The look I'm going for is something like this:

http://img.diynetwork.com/DIY/2011/05/11/original_nicole-barr-rustic-wood-headboard_s4x3_lg.jpg


Try a "spit-coat" of shellac first. Light shellac from Lowe's, diluted 1:5 or so. Apply, let dry. This should act as a sealer and greatly reduce the chances of blotchiness. But try it out on a scrap board first. Don't make your workpiece the test piece.


You can try that or Minwax makes a "pre-conditioner" that is made for this very purpose. I have never used it so I'm not recomending it, just letting you know about another option. 2 things though,

1. Regardless of which pre-treatment product you use, going that route will significantly affect how much stain the wood will take in. That's how it keeps from blotching but it will also make it harder to get the deep color you want, especially from an oil stain. If I was you, I would use an orange of garnet shellac as they will get you closer to the final color you are looking for. You may even like the color enough to just use the shellac with a poly or lacquer top coat? If the Shellac doesn't get you to the color you want, try a gel stain? Believe it or not, an antique cherry gel stain used sparingly over an orange shellac should get you pretty close to the color you want.

2. For the color you want, Walnut stain (by itself) is not the right color and will be a little too dark. They make an "Antique Pine" that might get you pretty close and if it's not dark enough, you can add a little of that Walnut stain to it. It's very common to have to mix 2 or more colors together to get the "right" one. Don't worry about the can already being open, If you haven't used any (or dripped any down the sides) you can usually bring it back but those cans aren't very expensive and even if you don't use it for this project, you may use it on the next one?

Whatever you do, take you time. This headboard is coming out really nice and you don't want to blow it now. Use those scraps and try a couple of different products\techniques to find the one that you like the most and gives you the final color you want. Good luck man!
Link Posted: 7/29/2011 5:02:16 AM EDT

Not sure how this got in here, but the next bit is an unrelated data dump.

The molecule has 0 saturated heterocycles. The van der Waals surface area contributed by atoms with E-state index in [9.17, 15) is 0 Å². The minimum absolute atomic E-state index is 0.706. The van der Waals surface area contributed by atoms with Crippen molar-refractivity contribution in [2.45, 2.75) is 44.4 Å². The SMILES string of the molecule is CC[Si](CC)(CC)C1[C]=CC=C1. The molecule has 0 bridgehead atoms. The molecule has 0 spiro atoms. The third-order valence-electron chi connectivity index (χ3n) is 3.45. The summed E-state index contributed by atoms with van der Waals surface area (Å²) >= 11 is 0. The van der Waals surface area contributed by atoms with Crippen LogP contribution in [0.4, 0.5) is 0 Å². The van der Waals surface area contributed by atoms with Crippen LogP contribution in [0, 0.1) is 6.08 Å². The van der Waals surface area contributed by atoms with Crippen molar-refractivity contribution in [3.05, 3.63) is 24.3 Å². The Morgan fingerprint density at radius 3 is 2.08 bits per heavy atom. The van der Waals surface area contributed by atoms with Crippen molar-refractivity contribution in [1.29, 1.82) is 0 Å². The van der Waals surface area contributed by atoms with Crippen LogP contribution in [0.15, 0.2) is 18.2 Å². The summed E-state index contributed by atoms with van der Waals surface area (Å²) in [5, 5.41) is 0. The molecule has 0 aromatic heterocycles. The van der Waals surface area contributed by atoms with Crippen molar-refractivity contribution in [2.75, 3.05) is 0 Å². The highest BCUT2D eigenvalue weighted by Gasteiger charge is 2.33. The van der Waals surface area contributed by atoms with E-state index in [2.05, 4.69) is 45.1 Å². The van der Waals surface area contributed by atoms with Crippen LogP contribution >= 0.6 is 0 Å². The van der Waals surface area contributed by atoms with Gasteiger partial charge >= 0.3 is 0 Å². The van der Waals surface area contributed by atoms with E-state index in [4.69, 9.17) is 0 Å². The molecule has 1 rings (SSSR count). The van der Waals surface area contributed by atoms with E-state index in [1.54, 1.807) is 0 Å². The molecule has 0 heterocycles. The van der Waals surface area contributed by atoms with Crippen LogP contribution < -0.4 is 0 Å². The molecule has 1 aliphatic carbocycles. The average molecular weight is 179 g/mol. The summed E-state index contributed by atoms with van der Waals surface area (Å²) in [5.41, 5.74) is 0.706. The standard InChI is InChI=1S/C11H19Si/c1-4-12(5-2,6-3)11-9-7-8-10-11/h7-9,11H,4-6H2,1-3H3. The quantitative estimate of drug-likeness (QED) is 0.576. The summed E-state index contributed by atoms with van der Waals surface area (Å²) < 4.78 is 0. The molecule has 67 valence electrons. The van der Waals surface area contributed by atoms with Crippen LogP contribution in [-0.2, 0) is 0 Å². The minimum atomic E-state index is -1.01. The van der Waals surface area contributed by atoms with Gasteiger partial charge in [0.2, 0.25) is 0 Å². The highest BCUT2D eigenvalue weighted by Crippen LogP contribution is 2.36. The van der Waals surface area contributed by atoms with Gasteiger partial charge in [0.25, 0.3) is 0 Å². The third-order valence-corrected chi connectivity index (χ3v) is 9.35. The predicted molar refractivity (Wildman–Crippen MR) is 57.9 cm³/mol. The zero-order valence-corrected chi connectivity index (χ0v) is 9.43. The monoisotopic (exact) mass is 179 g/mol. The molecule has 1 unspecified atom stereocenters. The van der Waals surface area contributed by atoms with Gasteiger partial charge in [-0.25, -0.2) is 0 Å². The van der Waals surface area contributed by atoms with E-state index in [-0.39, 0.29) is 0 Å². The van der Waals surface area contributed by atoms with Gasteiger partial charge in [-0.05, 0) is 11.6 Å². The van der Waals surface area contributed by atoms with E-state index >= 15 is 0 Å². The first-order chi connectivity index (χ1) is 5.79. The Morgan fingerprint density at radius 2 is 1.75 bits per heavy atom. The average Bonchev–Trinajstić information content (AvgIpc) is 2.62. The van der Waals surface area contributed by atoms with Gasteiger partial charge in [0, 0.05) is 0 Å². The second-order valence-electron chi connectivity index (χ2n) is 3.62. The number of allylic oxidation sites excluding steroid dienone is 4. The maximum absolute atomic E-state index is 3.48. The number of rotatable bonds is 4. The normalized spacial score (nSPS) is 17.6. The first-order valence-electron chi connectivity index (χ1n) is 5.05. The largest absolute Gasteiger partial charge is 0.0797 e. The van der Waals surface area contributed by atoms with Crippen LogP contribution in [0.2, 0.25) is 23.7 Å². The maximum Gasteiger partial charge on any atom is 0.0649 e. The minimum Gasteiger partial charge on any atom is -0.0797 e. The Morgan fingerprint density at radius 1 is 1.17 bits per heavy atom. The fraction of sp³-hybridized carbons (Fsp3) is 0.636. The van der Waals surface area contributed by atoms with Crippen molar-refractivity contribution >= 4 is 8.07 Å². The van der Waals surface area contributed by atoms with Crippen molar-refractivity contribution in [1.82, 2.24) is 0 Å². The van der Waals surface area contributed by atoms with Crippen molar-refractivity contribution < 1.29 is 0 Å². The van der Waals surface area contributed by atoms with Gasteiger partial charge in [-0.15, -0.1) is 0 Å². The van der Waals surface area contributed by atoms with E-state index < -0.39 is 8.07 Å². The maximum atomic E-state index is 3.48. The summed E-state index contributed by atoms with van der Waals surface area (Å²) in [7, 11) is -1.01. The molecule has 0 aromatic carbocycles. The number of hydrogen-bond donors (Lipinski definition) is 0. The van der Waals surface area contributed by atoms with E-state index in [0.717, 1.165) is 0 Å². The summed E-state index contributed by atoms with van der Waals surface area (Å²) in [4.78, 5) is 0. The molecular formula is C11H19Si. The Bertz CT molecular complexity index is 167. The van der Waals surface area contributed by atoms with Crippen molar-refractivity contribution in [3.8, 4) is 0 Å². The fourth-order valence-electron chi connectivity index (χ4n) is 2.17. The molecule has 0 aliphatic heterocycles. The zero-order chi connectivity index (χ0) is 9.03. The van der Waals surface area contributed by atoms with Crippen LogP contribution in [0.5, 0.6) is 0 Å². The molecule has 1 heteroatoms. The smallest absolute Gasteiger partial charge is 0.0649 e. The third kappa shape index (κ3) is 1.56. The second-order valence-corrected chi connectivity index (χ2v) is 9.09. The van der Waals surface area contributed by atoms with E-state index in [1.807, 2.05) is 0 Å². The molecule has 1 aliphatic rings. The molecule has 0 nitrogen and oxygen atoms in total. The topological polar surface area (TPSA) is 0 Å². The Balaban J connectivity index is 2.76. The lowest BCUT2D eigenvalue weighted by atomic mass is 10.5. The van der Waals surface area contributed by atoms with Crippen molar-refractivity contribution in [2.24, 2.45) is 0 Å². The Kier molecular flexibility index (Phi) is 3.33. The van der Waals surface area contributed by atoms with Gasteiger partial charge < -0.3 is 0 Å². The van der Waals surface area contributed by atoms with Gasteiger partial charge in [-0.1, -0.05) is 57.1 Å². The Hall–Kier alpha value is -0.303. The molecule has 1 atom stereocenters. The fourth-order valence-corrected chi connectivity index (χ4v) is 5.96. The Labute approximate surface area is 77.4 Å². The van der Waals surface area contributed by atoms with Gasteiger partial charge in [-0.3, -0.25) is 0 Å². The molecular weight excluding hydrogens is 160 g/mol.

[Last Edit: 7/29/2011 5:02:52 AM EDT by ScottsGT]
I've used the Minwax pre conditioner on a set of pine dressers we bought at Good Wood. The stuff works great. Just follow the directions and all will be good.

I use to do little projects like this around the house all the time. Until I discovered the wife kept coming up with enough shit to keep me from playing with my toys. I now tell her to go buy her shit and let me work on my projects. Unless it means I can get a new cool tool! I am a tool whore!
Link Posted: 7/29/2011 5:20:42 AM EDT
[Last Edit: 7/29/2011 5:26:18 AM EDT by nehpets99]
Link Posted: 7/29/2011 6:46:01 AM EDT
congrats, i closed on 6/1, house built 1932, doing lots of reno & resto, sealoflexed the flat part of roof, sand/finish hardwoods, tiled kitchen, carpeted bedroom, converting detached garage to mother-in-law suite. i think your stain job on the scrap wood looks nice. i use a rag to stain, wipe on evenly, then wipe off as much as you can, repeat until shade you want is acheived. poly is easy, just don't stir it or brush it quickly so as to avoid bubbles, sand w/ 220 & tack cloth between coats. i'll try to add some pics, i have lot's of buddies who work various aspects of custom home building so i'm very lucky. right now my buddy is builing a 3x5 shower w/ 8' ceiling, floor to ceiling travertine 12x12, ceiling cut down to 4x4 on a diagonal, we framed it around a window which looks @ a wooded area so you got a nice view while showering lol. going w/ river rock on the floor for a foot massage while you stand. another buddy built a sweet stair case to replace the ladder to the loft. going to poly the treads & handrails, have already sprayed the rest of it white. currently my task is the underpinning of my porch with lattice which my insurance company is requiring. my cabinet builder buddy made a nice hand rail for the porch as well. the habitat for humanity re-store and craigslist have been my best friend through all this, got a $500 toilet for $35, $3500 fridge for $800, $1200 dishwasher for $200, $1200 stove for $400, and the list goes on
Link Posted: 7/29/2011 8:47:04 AM EDT
Originally Posted By nehpets99:
Stained/poly'd a scrap piece:

http://img849.imageshack.us/img849/979/img4064dv.jpg
http://img812.imageshack.us/img812/6228/img4065n.jpg

I can definitely see the blotchy-ness...I'm not too worried about the stain color and matching the pic above, I'm more concerned with it looking "good". So I guess my question is...does this look THAT bad/amateurish/etc. or does it look more "rustic" this way?

This is for a guest room so I'm not worried about it looking "perfect" but I do want it to look "good".

Thoughts? I'm all for using a conditioner if it's screaming for it.

ETA: The Minwax conditioner's only $12 at Lowes, I may just pick some up after work and do the other side of this scrap to compare...

IMO yes, if you finished it just like that it would look like an amateur hack job. It's screaming for some type of pre-conditioner. I would go with the Shellac but the Minwax stuff should work too.

Don't use the "This is for a guest room so I'm not worried about it looking "perfect"" excuse. That's just an excuse to get lazy in the final quarter. If anything, because it's "just for the guest room" then there should be no hurry to finish it and no reason not to take your time to learn how to do it right.